JM Social Icons

    Poultry shampooing: final resort for severe parasite infestation

    vlcsnap 2022 10 04 14h01m34s839

    By George Munene

    For poultry farmers suffering from severe parasite infestation, shampooing is an effective method to rid yourself of the menace that causes disease, drop in production, and death.

    According to Okuta Ngura, a poultry veterinarian and specialist for over 10 years the method is safe and effective for farmers given they adhere to a set of instructions.

    “I have used bird shampooing with success to get rid of external parasites such as poultry ticks, lice, mites, and fleas in several farms where there is a high infestation and spraying and dusting powders cannot get the job done,” explained Okuta.

    Related News: Poultry farmer sells flock after production crashes over cold months

    Related News: Poultry farmers seek feed alternatives as prices soar

    Though there are many pesticides on the market for this, he's found Ectomin, an ectoparasiticide (a drug used to kill parasites that live on the body's surface) manufactured by Chinese agrochemical manufacturer King Quenson to have the best results.

    Given the correct dosage is given as outlined by the manufacturer and protective gear is worn when applying it, the drug is non-poisonous for both birds and humans.

    20 milliliters of the drug is diluted into 20 liters and this can be used to serve 50 birds. 

    The bird is submerged neck dip for five to 10 seconds. 

    Shampooing should be done on a sunny day to allow birds to dry off. 

    Related News: Kisii farmer uses mixed poultry farming to keep off predators

    The poultry coop should also be emptied and sprayed to avoid reoccurrence once the birds are housed.

    The drug's applicant should wear protective gear, i.e gloves, face masks, overalls, and gumboots. 

    Ectomin is sold for quantities of between 20 milliliters to 100 milliliters costing Sh200-Sh700.

    Write comment (0 Comments)

    Planned vaccination averts chicken death

    CHICKS Mary Poultry farm nakuru by Laban Robert

    With the growing population and consumption of chickens globally, these birds have become a major agribusiness venture with investments ranging from a few shillings into trillions of US dollars.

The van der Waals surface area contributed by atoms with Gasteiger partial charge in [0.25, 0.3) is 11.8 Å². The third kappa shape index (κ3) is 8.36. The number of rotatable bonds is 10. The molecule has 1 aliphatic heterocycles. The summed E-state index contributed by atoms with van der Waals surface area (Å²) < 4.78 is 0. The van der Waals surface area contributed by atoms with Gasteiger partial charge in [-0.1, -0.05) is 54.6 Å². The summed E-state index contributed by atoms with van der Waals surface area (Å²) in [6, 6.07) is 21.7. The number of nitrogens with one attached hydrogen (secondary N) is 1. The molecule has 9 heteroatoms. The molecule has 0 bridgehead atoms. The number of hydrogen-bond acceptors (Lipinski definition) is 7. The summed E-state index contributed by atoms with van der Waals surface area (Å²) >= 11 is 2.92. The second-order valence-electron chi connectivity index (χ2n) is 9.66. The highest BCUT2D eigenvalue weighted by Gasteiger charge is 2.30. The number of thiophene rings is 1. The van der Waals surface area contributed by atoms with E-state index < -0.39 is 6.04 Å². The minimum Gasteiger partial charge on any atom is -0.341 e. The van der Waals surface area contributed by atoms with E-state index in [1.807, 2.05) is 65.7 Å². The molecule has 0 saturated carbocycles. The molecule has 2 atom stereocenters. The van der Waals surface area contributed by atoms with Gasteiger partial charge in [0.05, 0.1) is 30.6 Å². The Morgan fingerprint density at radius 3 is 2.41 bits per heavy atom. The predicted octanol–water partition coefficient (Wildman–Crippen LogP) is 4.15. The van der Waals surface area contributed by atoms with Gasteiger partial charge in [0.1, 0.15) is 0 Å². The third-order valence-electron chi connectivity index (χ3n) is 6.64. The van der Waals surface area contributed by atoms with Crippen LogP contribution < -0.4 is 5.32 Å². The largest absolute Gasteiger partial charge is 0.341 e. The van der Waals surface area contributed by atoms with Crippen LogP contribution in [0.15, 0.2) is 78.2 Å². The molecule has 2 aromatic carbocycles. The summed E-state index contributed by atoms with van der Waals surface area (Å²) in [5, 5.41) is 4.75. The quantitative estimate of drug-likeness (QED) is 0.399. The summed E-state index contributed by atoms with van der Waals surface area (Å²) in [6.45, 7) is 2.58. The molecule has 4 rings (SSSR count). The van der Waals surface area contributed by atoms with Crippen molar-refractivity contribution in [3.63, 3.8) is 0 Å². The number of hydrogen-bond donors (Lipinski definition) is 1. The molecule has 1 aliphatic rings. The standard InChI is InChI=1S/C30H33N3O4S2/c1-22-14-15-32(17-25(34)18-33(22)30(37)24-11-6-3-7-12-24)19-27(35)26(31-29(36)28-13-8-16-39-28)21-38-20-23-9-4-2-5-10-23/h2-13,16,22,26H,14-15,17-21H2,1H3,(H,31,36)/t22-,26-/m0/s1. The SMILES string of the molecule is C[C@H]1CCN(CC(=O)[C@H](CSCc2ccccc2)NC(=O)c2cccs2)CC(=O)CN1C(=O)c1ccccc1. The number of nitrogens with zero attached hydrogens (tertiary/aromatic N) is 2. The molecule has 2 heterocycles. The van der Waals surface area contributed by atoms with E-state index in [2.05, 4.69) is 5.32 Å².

Besides free range, where farmers only cater for the night security, successful formal rearing of chickens starts from the first day after a chick has been hatched by the hen or the incubator. Vaccination is an accompaniment that ensures more than 90 per cent survival of the chicks and later hens.
    On the first day a chick must be vaccinated against mareks disease. This is a highly contagious viral disease that can kill 100 per cent chickens.
    The virus causes inflation of the brain and backbone cells leading to paralysis of the legs, wings and the neck. The eye iris turns grey, therefore, impairing sight. The feathers become rough and emaciation sets in before death.
    On the sixth day, farmers must vaccinate the chicks against new castle disease. The vaccine is applied as an eye drop.
    It is also another viral disease that had varied mortality rate that can hit 100 per cent. It attacks chickens and most poultry of all ages.
    It impairs the nervous, the reproductive and the respiratory systems. Major signs include coughing, diarrhoea, depression twisted neck, paralysis and sudden death.
    On the 14th day, the chicks have to be vaccinated against gumboro. This is another viral disease that suppresses the immunity system of chickens older than three weeks. The feathers around the neck are stained with faeces.
    Diarrhoea, anorexia, depression, rough feathers are other signs.
    The first vaccination is administered by eye drops while the second one, which is done after 21 days is through drinking water.
    Another new castle vaccine is administered after 28 days in drinking water. The vaccine is repeated after every two months.